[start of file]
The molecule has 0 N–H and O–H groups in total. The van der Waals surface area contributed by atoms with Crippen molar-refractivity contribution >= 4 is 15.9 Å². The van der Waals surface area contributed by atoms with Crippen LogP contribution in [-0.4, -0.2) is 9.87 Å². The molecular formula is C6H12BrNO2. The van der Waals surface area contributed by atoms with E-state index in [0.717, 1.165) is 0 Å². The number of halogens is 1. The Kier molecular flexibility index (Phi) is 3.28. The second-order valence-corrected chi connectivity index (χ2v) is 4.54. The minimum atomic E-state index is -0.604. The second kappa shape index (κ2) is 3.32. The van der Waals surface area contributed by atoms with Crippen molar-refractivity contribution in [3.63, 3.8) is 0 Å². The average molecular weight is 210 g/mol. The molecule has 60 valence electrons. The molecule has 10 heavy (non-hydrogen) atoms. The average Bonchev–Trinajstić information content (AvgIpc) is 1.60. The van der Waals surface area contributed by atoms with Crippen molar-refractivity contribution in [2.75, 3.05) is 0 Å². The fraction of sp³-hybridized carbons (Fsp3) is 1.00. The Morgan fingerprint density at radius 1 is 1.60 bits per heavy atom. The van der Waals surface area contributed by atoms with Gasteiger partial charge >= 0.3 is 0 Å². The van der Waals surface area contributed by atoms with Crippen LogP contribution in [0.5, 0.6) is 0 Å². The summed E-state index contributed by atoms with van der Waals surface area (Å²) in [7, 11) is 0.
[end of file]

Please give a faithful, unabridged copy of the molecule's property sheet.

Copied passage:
The molecule has 0 N–H and O–H groups in total. The van der Waals surface area contributed by atoms with Crippen molar-refractivity contribution >= 4 is 15.9 Å². The van der Waals surface area contributed by atoms with Crippen LogP contribution in [-0.4, -0.2) is 9.87 Å². The molecular formula is C6H12BrNO2. The van der Waals surface area contributed by atoms with E-state index in [0.717, 1.165) is 0 Å². The number of halogens is 1. The Kier molecular flexibility index (Phi) is 3.28. The second-order valence-corrected chi connectivity index (χ2v) is 4.54. The minimum atomic E-state index is -0.604. The second kappa shape index (κ2) is 3.32. The van der Waals surface area contributed by atoms with Crippen molar-refractivity contribution in [3.63, 3.8) is 0 Å². The average molecular weight is 210 g/mol. The molecule has 60 valence electrons. The molecule has 10 heavy (non-hydrogen) atoms. The average Bonchev–Trinajstić information content (AvgIpc) is 1.60. The van der Waals surface area contributed by atoms with Crippen molar-refractivity contribution in [2.75, 3.05) is 0 Å². The fraction of sp³-hybridized carbons (Fsp3) is 1.00. The Morgan fingerprint density at radius 1 is 1.60 bits per heavy atom. The van der Waals surface area contributed by atoms with Gasteiger partial charge >= 0.3 is 0 Å². The van der Waals surface area contributed by atoms with Crippen LogP contribution in [0.5, 0.6) is 0 Å². The summed E-state index contributed by atoms with van der Waals surface area (Å²) in [7, 11) is 0.